Chagas disease is a zoonotic infection caused by the parasite Trypanosoma cruzi (T.cruzi), which affects an estimated 8–11 million people globally [1,2,3,4,5,6,7,8]. Approximately 20–30% of people who are infected with Chagas disease will develop a chronic form of the infection that can lead to fatal heart or gastrointestinal diseases [5, 9, 10]. Although Chagas disease is most commonly found in Latin American countries, there has been a growing concern that it is vastly underestimated in the United States [1,2,3,4,5, 9, 11] Estimates that use modeled data suggest that there are between 326,000 and 347,000 individuals born in Latin America living in the United States that are infected with T.cruzi [2, 3, 12]. This population may hold the highest burden of Chagas disease in the United States due to a higher prevalence in their countries of origin [13, 14]. However, in the southern United States there have been an increasing number of autochthonous and congenital transmission cases being reported since 2000 [3, 15,16,17,18,19]. It is generally believed that transmission rates in the United States are lower than in Latin America, mainly because of housing conditions and different vector behaviors [16, 20]. Nevertheless, there are 29 out of 50 states reporting triatomine insects with 10 of the 11 species found to have the ability to be infected with the parasite [15, 21, 22]. In several studies of triatomines collected in Texas, more than 60% were infected with T. cruzi and of those infected many had human blood in their gut [22,23,24,25,26]. Many of these studies suggest that locally acquired infections in the United States may occur more frequently than previously thought, however due to a lack of knowledge about Chagas disease in the United States it is often overlooked [18, 27].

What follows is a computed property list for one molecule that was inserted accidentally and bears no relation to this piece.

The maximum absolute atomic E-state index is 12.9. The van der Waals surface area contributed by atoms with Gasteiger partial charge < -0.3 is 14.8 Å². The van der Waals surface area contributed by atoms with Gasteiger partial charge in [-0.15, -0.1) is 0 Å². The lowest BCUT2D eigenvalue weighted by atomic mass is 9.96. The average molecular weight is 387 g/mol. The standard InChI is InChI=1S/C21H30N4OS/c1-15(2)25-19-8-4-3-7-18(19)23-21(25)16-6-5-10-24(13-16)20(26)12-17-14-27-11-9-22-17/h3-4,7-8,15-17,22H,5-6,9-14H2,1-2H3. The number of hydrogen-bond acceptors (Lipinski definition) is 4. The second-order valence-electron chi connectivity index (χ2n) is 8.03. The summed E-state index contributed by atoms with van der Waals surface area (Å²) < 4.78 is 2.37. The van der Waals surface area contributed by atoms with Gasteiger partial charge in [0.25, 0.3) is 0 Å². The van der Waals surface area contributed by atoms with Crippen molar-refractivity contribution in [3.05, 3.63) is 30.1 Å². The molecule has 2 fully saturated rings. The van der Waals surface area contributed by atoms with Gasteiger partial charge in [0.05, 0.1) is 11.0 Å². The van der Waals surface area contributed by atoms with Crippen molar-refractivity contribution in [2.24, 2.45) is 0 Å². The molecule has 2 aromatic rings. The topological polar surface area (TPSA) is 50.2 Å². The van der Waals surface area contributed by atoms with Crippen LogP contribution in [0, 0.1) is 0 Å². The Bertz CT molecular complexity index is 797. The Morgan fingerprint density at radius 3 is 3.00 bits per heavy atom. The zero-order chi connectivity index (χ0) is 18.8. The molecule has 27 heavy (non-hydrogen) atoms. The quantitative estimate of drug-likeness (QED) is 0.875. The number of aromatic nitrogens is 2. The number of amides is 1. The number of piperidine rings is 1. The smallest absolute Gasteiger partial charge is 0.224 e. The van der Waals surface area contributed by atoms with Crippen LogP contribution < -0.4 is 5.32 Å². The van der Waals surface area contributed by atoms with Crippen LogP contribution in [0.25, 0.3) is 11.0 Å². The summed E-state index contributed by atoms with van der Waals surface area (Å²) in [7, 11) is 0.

Regardless of where a person is infected, less than 1% of people in the United States will ever receive a clinical diagnosis of Chagas disease and even fewer will ever receive treatment [4, 12]. This lack of diagnosis and treatment is a result of a combination of factors including an absence of awareness by healthcare providers, limited diagnostic tools, and access to healthcare by the populations most vulnerable to this disease [12, 28, 29]. According to Lynn, et al., they found that shared risk factors for transmission of Chagas disease in the United States were living in a rural area and/or a history of outdoor activities or work [15]. This leads us to conclude that healthcare providers serving populations in rural areas or underserved migrant population are a good starting point to target Chagas disease education efforts [12, 29,30,31].